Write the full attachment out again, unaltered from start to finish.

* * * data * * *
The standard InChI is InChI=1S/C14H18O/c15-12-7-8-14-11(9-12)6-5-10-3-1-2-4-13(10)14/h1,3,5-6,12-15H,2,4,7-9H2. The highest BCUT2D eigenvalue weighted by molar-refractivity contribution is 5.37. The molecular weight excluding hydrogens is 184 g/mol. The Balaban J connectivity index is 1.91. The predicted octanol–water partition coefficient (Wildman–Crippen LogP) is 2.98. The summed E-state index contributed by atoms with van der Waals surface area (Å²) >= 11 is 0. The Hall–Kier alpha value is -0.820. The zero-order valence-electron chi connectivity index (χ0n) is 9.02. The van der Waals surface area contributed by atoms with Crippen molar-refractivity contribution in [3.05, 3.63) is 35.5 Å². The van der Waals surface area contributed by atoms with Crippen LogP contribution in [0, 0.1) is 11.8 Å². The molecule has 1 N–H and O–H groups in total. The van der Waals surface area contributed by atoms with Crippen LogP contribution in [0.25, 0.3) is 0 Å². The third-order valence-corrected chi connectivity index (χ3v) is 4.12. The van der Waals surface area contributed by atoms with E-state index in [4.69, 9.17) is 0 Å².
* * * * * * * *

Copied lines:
The standard InChI is InChI=1S/C14H18O/c15-12-7-8-14-11(9-12)6-5-10-3-1-2-4-13(10)14/h1,3,5-6,12-15H,2,4,7-9H2. The highest BCUT2D eigenvalue weighted by molar-refractivity contribution is 5.37. The molecular weight excluding hydrogens is 184 g/mol. The Balaban J connectivity index is 1.91. The predicted octanol–water partition coefficient (Wildman–Crippen LogP) is 2.98. The summed E-state index contributed by atoms with van der Waals surface area (Å²) >= 11 is 0. The Hall–Kier alpha value is -0.820. The zero-order valence-electron chi connectivity index (χ0n) is 9.02. The van der Waals surface area contributed by atoms with Crippen molar-refractivity contribution in [3.05, 3.63) is 35.5 Å². The van der Waals surface area contributed by atoms with Crippen LogP contribution in [0, 0.1) is 11.8 Å². The molecule has 1 N–H and O–H groups in total. The van der Waals surface area contributed by atoms with Crippen LogP contribution in [0.25, 0.3) is 0 Å². The third-order valence-corrected chi connectivity index (χ3v) is 4.12. The van der Waals surface area contributed by atoms with E-state index in [4.69, 9.17) is 0 Å².